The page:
Insomnia is almost always nutritional deficiency related. Often times stress can contribute, and most of the time insomnia can be remedied through proper nutrition. I used to suffer from horrible insomnia, so I was determined to fix it with proper nutrition. After much research, these are my findings, and the studies are referenced at the bottom of this article.
Most people suffering from insomnia are Magnesium, B Vitamin, and Zinc deficient and often are not getting enough Dietary Tryptophan. Tryptophan is the precursor to Serotonin production, and Serotonin is the precursor Melatonin. Melatonin is the hormone what regulates both sleep and wakefulness.
Vitamin deficiency can be a multi-fold issue. Often it is a combination of not getting the right nutrients from your diet, along with malabsorption of nutrients / vitamins in your intestinal tract.
One way to help absorption is by eating a diversified diet in order to improve your overall gut microbiome. One can also slow down digestion by eating the right foods. ‘Slow-Foods’, or slowly digesting foods that are especially helpful in order to give your digestive tract more time to absorb nutrients are whole grains like Quinoa and Oats. Both are also good sources of Tryptophan, Magnesium, and Zinc (which are all necessary for the production of Melatonin).
Those that suffer from Irritable Bowl Syndrome (IBS) may also have a difficult time with sugars, as well as fruits that are high in fructose. Fructose will ferment in the small intestine and cause foods and nutrients to pass more quickly through the digestive tract. Lowering your intake of sugars and fructose will help you absorb nutrients.
Dietary Sources of Nutrients to Aid in Sleep
Sources of Dietary Tryptophan: Soy, Walnuts, Cucumber, Sesame Seeds, Mushrooms, Leafy Greens, Tomato, Potato, Quinoa, Oats, Banana.
Foods High In Folate: Beans, Greens, Asparagus, Beets, Citrus Fruit, Brussels Sprouts, Broccoli, Banana, Avocado, Nuts & Seeds.
Foods High in Magnesium: Pumpkin Seeds, Spinach, Swiss Chard, Soy, Sesame Seeds, Black Beans, Quinoa, Cashews, Sunflower Seeds, Tempe, Oats, Flaxseed, Broccoli, Tomato, Lime.
Foods High in Vitamin B6: Banana, Sweet Potato, Sunflower Seeds, Spinach, Potatoes, Carrots, Tomatoes.
Foods High In Zinc: Nuts (especially Cashews), Legumes, Oats, Nutritional Yeast, Garbanzo Beans, Quinoa, Sesame Seeds.
Foods High in B3 / Niacin: Peanuts, Mushrooms, Green Peas, Brown Rice, Avocado, Sweet Potato, Asparagus.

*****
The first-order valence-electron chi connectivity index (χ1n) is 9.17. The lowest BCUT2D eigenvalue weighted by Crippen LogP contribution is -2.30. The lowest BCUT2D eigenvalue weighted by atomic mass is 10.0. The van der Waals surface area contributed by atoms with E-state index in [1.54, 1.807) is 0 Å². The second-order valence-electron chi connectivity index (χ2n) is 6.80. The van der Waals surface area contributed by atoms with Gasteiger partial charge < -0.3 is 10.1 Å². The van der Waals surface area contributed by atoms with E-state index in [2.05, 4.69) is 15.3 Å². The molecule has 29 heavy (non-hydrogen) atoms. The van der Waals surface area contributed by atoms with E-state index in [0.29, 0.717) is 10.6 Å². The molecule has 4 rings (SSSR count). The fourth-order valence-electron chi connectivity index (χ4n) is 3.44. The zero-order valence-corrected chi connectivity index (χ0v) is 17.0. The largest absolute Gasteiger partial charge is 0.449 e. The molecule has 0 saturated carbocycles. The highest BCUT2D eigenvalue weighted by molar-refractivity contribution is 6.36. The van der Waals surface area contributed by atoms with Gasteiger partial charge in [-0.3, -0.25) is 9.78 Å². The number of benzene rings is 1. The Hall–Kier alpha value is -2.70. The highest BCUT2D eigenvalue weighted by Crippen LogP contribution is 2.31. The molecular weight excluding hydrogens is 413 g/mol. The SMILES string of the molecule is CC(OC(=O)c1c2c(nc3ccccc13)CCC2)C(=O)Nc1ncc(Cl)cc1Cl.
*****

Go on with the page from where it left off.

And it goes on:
Vitamin B12: Best to take a supplement on a plant-based diet. Some foods are fortified, and some nutritional yeast is fortified (but not all).
Food Highest in Natural Melatonin: PISTACHIOS! Pistachios may help a little, but studies on Melatonin supplements show that they don’t really work. It may be the placebo affect. Pistachios are higher in Melatonin than the supplement, and higher than any other foods including tart cherries.
As you can see from the lists here, sesame seeds and sunflower seeds have many essential nutrients to aid in sleep. Nuts and seeds in general need to be an integral part of the human diet. Whole grains (particularly Oats and Quinoa) also have many essential nutrients to aid in sleep. In fact, centenarians in ALL of the ‘Blue Zones’ snack on nuts and seeds and eat whole grains. They also all consume greens and beans! Banana is also a good source for many of the nutrients needed for Melatonin production.
More info on Blue Zones Longevity Foods:
More info on Blue Zones Lifestyle:
If you have difficulty with a diverse diet or need to kick-start a better sleep pattern, supplementing is not a bad idea. A Vitamin B complex that includes B3, B6 and B12, along with a Magnesium and Zinc supplement will help. Long term, it is best to have an appropriate diet and a healthy gut microbiome.
In addition to nutrient deficiency, blue light (ALL devices and TV’s) inhibit the production of Melatonin. It is best to turn off all devices at least an hour before bed and perhaps grab a book or listen to music instead.
Per Harvard: Blue light has a dark side https://www.health.harvard.edu/staying-healthy/blue-light-has-a-dark-side
For a more detailed scientific analysis of nutrient deficiency and insomnia, my original sources for this article:
Dietary factors and fluctuating levels of melatonin https://www.ncbi.nlm.nih.gov/pmc/articles/PMC3402070/
Neurobiology, Pathophysiology, and Treatment of Melatonin Deficiency and Dysfunction https://www.ncbi.nlm.nih.gov/pmc/articles/PMC3354573/
As always, if you have any questions about my content, please feel free to reach out to me directly at ctixec @ gmail. I also do personal coaching via phone or Skype. ~ JT